“Everybody has an agenda. Except me.”
So ends Michael Crichton’s latest science-based thriller, State of Fear (HarperCollins, 603 pages, $27.95). Crichton’s statement comes at the end of a novel that makes important and rarely heard points concerning the global warming debate.
The question may be asked: “Why is an earth science organization reviewing a work of fiction?”
First, much of what passes for science is actually fiction.
Second, State of Fear, which is on the “Best Selling” list, is not an ordinary work of fiction. It is meticulously footnoted and has 34 pages of bibliographical material with commentary on each reference by the author, together with two appendices. Many papers presented in esteemed journals of science cannot make equal claims.
Third, Crichton has real science credentials. He has both an undergraduate degree in anthropology and an M.D. from Harvard University.
A genus of ankylosaurus is named after him: Crichtonsaurus bohlini, a late Cretaceous, three-meter long fossil, discovered in China in 2002.
Most importantly, State of Fear is a wide-ranging exposition on the status of climate and earth science.
However unlikely the plot (left), the book does make a number of extremely important points concerning the science of global warming. Kenner’s repeated exposition of scientific studies shows that there is a substantial amount of evidence that the planet is not warming at all. In spite of the dire pronouncements we hear from the mouths of reporters, musicians, actors and fellow scientists, the science of climate change is not nearly as clear as could be wished. In fact, a case might be made that the earth is actually cooling. As many may recall, an impending ice age was widely predicted by many of these same celebrities and assorted luddites in the 1970s. As noted by Oscar Wilde: “The pure and simple truth is rarely pure and never simple.”
Crichton is obviously outraged by the mis-allocation of resources and the human misery and environmental destruction that have resulted from the misuse of science and the misunderstanding of our environment. He debunks many of the more popular myths of our age: Alar, DDT, the power-line cancer scare and others. Through his character of Professor Hoffman, Crichton argues that the true agenda is “control.”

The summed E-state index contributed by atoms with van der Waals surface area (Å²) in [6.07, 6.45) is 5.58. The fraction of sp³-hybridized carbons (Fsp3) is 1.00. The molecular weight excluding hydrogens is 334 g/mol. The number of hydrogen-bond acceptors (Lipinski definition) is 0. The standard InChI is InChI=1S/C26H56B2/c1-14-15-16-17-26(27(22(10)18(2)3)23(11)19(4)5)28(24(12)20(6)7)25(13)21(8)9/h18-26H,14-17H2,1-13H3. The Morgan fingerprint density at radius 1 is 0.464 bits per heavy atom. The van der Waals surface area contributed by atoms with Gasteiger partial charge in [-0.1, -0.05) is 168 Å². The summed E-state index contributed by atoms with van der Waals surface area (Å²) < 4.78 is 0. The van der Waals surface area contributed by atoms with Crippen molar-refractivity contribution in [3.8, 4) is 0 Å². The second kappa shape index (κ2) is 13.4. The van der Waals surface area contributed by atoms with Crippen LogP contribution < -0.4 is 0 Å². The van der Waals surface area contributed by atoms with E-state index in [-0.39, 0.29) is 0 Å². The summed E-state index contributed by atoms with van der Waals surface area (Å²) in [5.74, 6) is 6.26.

If correct, the thought is chilling. Environmental considerations color nearly every conceivable issue. If anything, Crichton understates the impact of the environmental movement.
The lesson for us all is that science should be left to the scientists and protected from misuse by the unscrupulous. Advocates have perverted science through ignorance or outright misrepresentations. This mistaken or maligned advocacy diverts available resources to nonexistent problems. The result, in Crichton’s words: statistical murder.
Crichton’s tongue is firmly in his cheek in his disavowal of an agenda; however, many of his forthright suggestions in the “Author’s Message” are right on target.
The point to be taken is not whether global warming is in fact occurring, or even whether or not man’s activities are having an effect. The point is that at present we simply don’t know if the earth’s climate is changing. It is even less clear whether any action we can take, no matter how drastic, will make one whit’s worth of difference. The earth has been both much cooler and much warmer many times before in its over six billion year history. Humanity has not even been witness to the vast majority of those events.
Geologists know that fact. The earth science community has largely stayed on the sidelines during the environmental debate that has raged for the last 30 years.
State of Fear is a wake-up call.